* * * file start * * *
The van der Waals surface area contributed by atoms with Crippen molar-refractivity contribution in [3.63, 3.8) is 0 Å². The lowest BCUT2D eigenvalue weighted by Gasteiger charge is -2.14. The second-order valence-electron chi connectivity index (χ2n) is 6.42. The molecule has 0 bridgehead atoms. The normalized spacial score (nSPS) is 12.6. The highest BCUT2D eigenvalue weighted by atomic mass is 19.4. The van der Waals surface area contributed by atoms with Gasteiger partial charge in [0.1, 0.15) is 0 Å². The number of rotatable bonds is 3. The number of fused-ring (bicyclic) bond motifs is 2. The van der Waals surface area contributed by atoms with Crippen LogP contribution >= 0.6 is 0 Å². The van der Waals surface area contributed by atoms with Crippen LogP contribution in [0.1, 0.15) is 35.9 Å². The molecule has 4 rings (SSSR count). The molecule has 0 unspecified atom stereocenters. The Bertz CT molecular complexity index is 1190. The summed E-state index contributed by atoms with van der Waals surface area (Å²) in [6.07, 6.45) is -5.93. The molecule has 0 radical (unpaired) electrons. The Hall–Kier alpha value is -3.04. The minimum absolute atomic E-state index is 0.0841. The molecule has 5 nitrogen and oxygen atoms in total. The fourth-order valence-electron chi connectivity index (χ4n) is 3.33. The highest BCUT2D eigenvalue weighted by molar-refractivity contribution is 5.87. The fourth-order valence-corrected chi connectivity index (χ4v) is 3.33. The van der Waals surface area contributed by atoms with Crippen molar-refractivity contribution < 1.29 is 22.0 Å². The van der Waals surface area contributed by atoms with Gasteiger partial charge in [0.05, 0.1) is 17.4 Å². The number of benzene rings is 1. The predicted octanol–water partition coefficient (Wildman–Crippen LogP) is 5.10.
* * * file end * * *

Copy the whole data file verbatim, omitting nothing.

The van der Waals surface area contributed by atoms with Crippen molar-refractivity contribution in [3.63, 3.8) is 0 Å². The lowest BCUT2D eigenvalue weighted by Gasteiger charge is -2.14. The second-order valence-electron chi connectivity index (χ2n) is 6.42. The molecule has 0 bridgehead atoms. The normalized spacial score (nSPS) is 12.6. The highest BCUT2D eigenvalue weighted by atomic mass is 19.4. The van der Waals surface area contributed by atoms with Gasteiger partial charge in [0.1, 0.15) is 0 Å². The number of rotatable bonds is 3. The number of fused-ring (bicyclic) bond motifs is 2. The van der Waals surface area contributed by atoms with Crippen LogP contribution >= 0.6 is 0 Å². The van der Waals surface area contributed by atoms with Crippen LogP contribution in [0.1, 0.15) is 35.9 Å². The molecule has 4 rings (SSSR count). The molecule has 0 unspecified atom stereocenters. The Bertz CT molecular complexity index is 1190. The summed E-state index contributed by atoms with van der Waals surface area (Å²) in [6.07, 6.45) is -5.93. The molecule has 0 radical (unpaired) electrons. The Hall–Kier alpha value is -3.04. The minimum absolute atomic E-state index is 0.0841. The molecule has 5 nitrogen and oxygen atoms in total. The fourth-order valence-electron chi connectivity index (χ4n) is 3.33. The highest BCUT2D eigenvalue weighted by molar-refractivity contribution is 5.87. The fourth-order valence-corrected chi connectivity index (χ4v) is 3.33. The van der Waals surface area contributed by atoms with Crippen molar-refractivity contribution < 1.29 is 22.0 Å². The van der Waals surface area contributed by atoms with Gasteiger partial charge in [0.05, 0.1) is 17.4 Å². The number of benzene rings is 1. The predicted octanol–water partition coefficient (Wildman–Crippen LogP) is 5.10.